Rate the dress

Rate the Dress: 1910s blue, bustling & stripes

If there was a complaint about last week’s Rate the Dress, it was that it was prim, buttoned up, and while extremely fashionable, also extremely safe. This week I’ve picked a dress that is also extremely fashionable, but definitely a bit wacky. What will you make of it?

Last Week: a ca. 1880 wedding dress

It’s always interesting to do wedding dresses as Rate the Dress options. Do you rate them as a fashionable dress of that era, or as a wedding dress. Should a wedding dress be an excuse for extravagance and ridiculousness, or be conventional, safe and modest in its outlook towards fashion? How the ratings on last week’s dress fell depended partly on how you felt on that front – and then on whether you liked the disparate elements of that dress.

The Total: 7.8 out of 10

Not really the score a bride would hope for!

This week: a early-mid teens dress in bold stripes and bold cut

The Goldstein Museum of Design dates this dress to 1915-18, but I think it’s a bit earlier. Stylistically it’s absolutely typical of 1913-14.

Dress, 1915-18 (more likely 1913-14), silk taffeta, Goldstein Museum of Design, CX-00219
Dress, 1915-18 (more likely 1913-14), silk taffeta, Goldstein Museum of Design, CX-00219

The slim skirt is a classic feature of the early teens, and disappears almost overnight at the end of 1914, when the start of WWI made shorter, fuller, easier to walk in skirts more practical. Although the skirt slims down again after 1917, it never returned to the pre-war length.

Dress, 1915-18 (more likely 1913-14), silk taffeta, Goldstein Museum of Design, CX-00219

The unusual skirt trim, with the stripes arranged as a pleated ruche forming a faux tunic, and the skirt picked up in a flattened bustle effect at the back. We’ve seen similar below-the-knee bustling and draping on this ca. 1912 purple dress, this early ‘teens peach number, this pink velvet hobble skirt, this apricot chiffon and satin 1914 evening gown, this sage green 1912 evening gown, and this silver and blue 1914 frock. By the time you get to early 1915, skirts are full.

Dress, 1915-18 (more likely 1913-14), silk taffeta, Goldstein Museum of Design, CX-00219
Dress, 1915-18 (more likely 1913-14), silk taffeta, Goldstein Museum of Design, CX-00219

The deep sleeves, with armscyes that go all the way down to the waist, were also extremely fashionable in 1913-14, although you see similar examples as late as 1917. The designer of this dress certainly wanted to ensure that you noticed the sleeves, making them in boldly striped silk which is perfectly coordinated with the main blue of the dress.

Dress, 1915-18 (more likely 1913-14), silk taffeta, Goldstein Museum of Design, CX-00219
Dress, 1915-18 (more likely 1913-14), silk taffeta, Goldstein Museum of Design, CX-00219

The same silk was used to form the faux tunic, and a quirky little ruffle on the back of the bodice. The bold hues are also a classic feature of the pre-WWI years. While the early Edwardian era revelled in half-tones and pastels, designers like Poiret, and influential touring companies like the Ballet Russes, made bright colours and clashing hues fashionable.

Dress, 1915-18 (more likely 1913-14), silk taffeta, Goldstein Museum of Design, CX-00219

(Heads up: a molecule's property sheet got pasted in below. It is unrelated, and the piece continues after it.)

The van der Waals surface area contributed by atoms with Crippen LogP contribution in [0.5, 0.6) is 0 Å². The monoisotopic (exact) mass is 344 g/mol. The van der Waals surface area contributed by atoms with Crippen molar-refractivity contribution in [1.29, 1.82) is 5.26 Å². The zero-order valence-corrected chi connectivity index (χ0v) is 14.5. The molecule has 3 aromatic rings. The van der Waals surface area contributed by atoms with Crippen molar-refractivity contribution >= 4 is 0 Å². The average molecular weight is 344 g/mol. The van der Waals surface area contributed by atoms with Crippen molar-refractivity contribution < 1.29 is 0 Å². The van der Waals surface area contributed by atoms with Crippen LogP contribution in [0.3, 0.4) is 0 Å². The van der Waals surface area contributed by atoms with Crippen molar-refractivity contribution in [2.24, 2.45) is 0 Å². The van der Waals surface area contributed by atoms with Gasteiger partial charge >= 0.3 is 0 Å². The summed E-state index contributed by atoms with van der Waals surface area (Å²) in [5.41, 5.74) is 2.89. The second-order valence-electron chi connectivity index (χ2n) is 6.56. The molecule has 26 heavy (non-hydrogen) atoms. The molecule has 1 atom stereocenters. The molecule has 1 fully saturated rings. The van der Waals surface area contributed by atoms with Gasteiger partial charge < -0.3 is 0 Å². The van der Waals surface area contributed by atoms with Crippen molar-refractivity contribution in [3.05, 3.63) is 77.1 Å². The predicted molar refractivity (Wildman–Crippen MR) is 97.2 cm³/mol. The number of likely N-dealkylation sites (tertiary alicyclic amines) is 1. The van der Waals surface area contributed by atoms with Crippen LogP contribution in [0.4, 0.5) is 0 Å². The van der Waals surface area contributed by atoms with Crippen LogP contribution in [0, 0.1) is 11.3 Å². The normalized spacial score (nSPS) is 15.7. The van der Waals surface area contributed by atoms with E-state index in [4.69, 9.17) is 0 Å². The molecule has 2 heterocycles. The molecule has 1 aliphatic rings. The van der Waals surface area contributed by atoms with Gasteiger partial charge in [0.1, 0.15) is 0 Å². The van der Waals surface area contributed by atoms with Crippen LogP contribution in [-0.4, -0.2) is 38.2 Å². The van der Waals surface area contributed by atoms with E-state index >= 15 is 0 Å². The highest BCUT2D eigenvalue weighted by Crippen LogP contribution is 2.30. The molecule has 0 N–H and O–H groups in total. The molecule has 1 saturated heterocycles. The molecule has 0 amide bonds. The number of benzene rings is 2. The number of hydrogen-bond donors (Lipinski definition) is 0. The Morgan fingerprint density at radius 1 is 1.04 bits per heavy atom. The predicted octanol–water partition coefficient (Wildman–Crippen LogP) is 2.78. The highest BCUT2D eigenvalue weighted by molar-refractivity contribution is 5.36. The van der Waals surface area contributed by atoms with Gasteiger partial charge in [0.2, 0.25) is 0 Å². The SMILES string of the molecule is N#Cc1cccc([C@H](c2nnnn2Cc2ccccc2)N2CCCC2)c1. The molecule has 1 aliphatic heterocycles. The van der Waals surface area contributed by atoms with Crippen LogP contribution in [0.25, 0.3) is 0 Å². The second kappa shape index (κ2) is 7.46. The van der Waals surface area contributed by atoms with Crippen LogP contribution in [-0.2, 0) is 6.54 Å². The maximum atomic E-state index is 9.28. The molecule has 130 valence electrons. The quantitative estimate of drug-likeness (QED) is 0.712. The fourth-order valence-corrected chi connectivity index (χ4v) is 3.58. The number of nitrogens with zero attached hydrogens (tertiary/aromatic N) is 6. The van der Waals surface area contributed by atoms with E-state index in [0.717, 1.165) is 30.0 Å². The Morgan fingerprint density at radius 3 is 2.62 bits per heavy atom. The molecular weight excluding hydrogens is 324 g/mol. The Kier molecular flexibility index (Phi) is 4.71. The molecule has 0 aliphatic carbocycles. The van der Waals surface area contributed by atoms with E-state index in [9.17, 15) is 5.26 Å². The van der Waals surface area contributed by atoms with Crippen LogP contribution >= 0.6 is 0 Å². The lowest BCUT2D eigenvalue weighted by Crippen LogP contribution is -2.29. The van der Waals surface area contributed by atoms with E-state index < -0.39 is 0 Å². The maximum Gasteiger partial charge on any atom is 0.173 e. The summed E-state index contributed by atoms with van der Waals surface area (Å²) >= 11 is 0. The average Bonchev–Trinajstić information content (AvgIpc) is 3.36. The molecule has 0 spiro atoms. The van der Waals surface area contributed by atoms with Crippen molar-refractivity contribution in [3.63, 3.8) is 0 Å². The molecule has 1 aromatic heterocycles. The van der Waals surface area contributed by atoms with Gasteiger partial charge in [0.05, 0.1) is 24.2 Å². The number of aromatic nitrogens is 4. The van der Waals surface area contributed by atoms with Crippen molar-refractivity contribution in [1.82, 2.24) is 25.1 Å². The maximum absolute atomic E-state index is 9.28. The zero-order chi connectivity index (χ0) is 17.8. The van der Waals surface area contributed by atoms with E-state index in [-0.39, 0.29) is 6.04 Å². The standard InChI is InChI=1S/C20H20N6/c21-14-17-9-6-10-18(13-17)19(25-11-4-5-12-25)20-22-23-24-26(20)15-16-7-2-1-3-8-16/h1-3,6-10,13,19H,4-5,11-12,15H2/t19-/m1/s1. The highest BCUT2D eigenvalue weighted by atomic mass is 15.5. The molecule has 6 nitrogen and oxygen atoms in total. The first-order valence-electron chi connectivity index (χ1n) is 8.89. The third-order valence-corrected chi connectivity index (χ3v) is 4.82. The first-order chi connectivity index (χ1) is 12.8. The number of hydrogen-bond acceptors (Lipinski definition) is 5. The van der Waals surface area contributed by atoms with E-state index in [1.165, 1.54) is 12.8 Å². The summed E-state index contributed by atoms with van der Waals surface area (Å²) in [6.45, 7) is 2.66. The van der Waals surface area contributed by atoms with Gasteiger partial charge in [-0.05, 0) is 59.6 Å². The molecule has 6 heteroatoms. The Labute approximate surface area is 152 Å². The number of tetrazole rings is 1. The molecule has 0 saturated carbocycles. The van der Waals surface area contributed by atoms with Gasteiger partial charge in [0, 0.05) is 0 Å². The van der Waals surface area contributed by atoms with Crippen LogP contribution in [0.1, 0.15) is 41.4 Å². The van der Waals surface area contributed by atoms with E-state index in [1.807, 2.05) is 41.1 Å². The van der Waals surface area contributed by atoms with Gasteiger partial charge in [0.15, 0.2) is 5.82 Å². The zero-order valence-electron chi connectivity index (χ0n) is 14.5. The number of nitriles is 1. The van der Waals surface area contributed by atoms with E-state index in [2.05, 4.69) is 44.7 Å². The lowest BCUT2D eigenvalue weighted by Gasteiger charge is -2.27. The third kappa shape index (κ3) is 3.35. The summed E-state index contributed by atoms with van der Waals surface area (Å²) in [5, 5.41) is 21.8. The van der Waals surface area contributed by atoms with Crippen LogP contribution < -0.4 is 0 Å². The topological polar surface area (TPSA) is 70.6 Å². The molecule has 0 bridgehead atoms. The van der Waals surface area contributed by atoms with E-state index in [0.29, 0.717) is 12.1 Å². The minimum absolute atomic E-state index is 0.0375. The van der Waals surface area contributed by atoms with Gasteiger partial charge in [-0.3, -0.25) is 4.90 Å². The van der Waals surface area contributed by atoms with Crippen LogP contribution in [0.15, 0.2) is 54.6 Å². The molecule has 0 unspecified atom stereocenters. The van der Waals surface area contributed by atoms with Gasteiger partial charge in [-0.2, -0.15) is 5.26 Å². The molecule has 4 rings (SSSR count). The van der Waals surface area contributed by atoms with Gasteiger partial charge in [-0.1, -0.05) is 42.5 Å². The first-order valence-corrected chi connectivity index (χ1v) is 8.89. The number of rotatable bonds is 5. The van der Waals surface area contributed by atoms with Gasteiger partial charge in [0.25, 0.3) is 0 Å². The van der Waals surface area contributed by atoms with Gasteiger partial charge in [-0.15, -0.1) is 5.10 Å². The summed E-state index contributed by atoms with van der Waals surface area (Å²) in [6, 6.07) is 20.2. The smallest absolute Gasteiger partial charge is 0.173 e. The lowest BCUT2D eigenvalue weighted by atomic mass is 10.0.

Dress, 1915-18 (more likely 1913-14), silk taffeta, Goldstein Museum of Design, CX-00219

Despite the strong colours, the dress isn’t without some classic Edwardian softness. A collar of delicate lace of embroidered tulle with crenelated edgings fills the V-neck (open necks – a daring new innovation in daywear!) and plays peek-a-boo with the striped frontspiece in touch that is both evocative of 18th c fichu, and wittily modern.

What do you think? Wacky? Wonderful? Weird?

Rate the Dress on a Scale of 1 to 10

A reminder about rating – feel free to be critical if you don’t like a thing, but make sure that your comments aren’t actually insulting to those who do like a garment.  Phrase criticism as your opinion, rather than a flat fact. Our different tastes are what make Rate the Dress so interesting.  It’s no fun when a comment implies that anyone who doesn’t agree with it, or who would wear a garment, is totally lacking in taste. 

(as usual, nothing more complicated than a .5.  I also hugely appreciate it if you only do one rating, and set it on a line at the very end of your comment

34 Comments

  1. Elaine says

    I love the colors in the stripes and the main body. They are gorgeous! That all I have. I can’t say anything nice about a single other thing. 3/10

  2. Kim says

    I wonder about the dating as well. Like, could have been made in 1915 for someone older who liked the earlier styles or from a place not as fashion forward?

    The colors are grand. The horizontal striped sleeves remind me of a la Francaise dresses. Lots of interesting detail bits and still very 1910s. Would totally wear to a ragtime event or a fancy dinner reception (if I had the means to go to those art museum fundraiser events). 8/10

    • I briefly considered that it was made at a later date for a person who preferred earlier styles, but discounted it as a possibility. It’s an extremely fashion forward style for 1913-14. When you see examples of garments that have earlier elements made at later dates they are invariably a toned down, conservative take on the style they represent: not every fad from a few years back crammed on to one dress.

  3. Trying to ignore the fact that the dress could have used a good pressing before they put it on the display mannikin….